Ellis Sandoz was my first American friend. It is almost fifty years since I got off the Greyhound bus that brought me to East Texas State University after the long multi-stage flight that ended in the Dallas-Fort Worth airport. Even though he was absent from campus, Ellis had arranged that I was well looked after on my arrival. This included an invitation from his wife, Alverne, to join the family for a steak dinner to which I was driven by Ellis Jr. I knew I was among people who intended to make me feel right at home. Hospitality was an enduring mark of Ellis and of the beautiful home he and Alverne had built together.
It was the beginning of a friendship that lasted a lifetime, and I am certainly saddened at his departure. We shared a common interest in the work of Eric Voegelin and it was on that basis that I had originally contacted Ellis. His enthusiastic invitation to come to East Texas, complete with the financial support that would make it possible, paved the way for a journey I had contemplated but scarcely begun to plan. Over the years the ability of Ellis to seize and to offer opportunities to others has been one of the most abiding features of his personality. It became clear to me that he relished the role of leadership that in the truest sense meant building something with others. His genial personality was infectious in a way that made collaboration a real pleasure. Work that, with less convivial partners might have seemed a slog, became a source of mutual encouragement and enjoyment. It seemed to me that this was as true of his classes as well as his administrative style. Even in the nursing home where I last saw him it was apparent that he had a team of happy co-conspirators around him. This was surely how he was able to offer his guest a glass of single malt scotch before dinner.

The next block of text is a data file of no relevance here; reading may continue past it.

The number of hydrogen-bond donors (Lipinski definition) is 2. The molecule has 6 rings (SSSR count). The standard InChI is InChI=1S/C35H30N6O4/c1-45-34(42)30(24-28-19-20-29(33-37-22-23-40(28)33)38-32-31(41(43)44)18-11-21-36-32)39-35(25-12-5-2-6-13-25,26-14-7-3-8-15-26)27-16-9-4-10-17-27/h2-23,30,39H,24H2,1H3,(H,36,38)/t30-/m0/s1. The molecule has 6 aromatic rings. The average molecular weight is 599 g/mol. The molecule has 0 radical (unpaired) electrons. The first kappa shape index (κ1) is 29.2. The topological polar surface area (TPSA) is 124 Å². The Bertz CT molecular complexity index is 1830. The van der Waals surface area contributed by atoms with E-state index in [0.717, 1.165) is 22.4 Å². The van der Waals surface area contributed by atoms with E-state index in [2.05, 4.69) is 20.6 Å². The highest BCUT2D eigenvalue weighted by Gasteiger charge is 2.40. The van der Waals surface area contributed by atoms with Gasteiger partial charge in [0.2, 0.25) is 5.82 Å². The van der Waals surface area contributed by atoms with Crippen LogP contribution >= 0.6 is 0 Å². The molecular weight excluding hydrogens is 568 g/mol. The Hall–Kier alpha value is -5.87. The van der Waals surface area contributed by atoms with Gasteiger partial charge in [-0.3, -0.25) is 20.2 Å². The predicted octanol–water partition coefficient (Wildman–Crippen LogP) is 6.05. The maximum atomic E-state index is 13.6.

But in Ellis’s case the conviviality he encouraged was never an end in itself. Behind it lay the deeper purpose of enlisting us in a cause he had perceived as central to his mission of saving the world in which we find ourselves. I have no doubt that he perceived something of this in his mentor Eric Voegelin whom he always presented as engaged in a more than scholarly enterprise. Sandoz recognized in Voegelin something of the original purpose of Plato’s Academy. That was to assemble a group of like-minded friends who could support one another in the long-term project of resisting and reversing the decline of a civilization. This was surely evident to anyone who listened to the Eric Voegelin of mid-twentieth century, where the diagnosis of the totalitarian convulsion that threatened to destroy the world was of uppermost concern. Later Voegelin would adopt a more reflective tone, but it was never clear that Ellis ever lost the fervor of a missionary purpose. This was why when he founded the Eric Voegelin Institute, he named it the “The Eric Voegelin Institute for American Renaissance Studies.” He wanted to revitalize America itself. When he started the Eric Voegelin Society (conveniently after Voegelin himself could no longer object) he designed the logo we are still proud to display. What else but St. George slaying the dragon?
It was thus no accident that, when the opportunity presented itself after the fall of the Berlin Wall, Ellis was among the first to organize seminars in Czechoslovakia and Poland. Yet this was never an adventure in political activism, nor an intervention in partisan politics. Ellis’s chosen path was one of an interior conversion that would only come about through a return to the classic sources, as Voegelin himself had sought to do. But this always meant that Ellis too read the great books with a view to the recovery of order in the soul and the city that they alone could effect. Scholarship was in the service of something more than historical accuracy. It headed toward the transformation of the scholars themselves and, from there, the wider community. This anchor of political responsibility was what gave his teaching and writing an almost prophetic quality, to which others were free to respond or not. Ellis knew that this is the limit of the public role a thinker can play.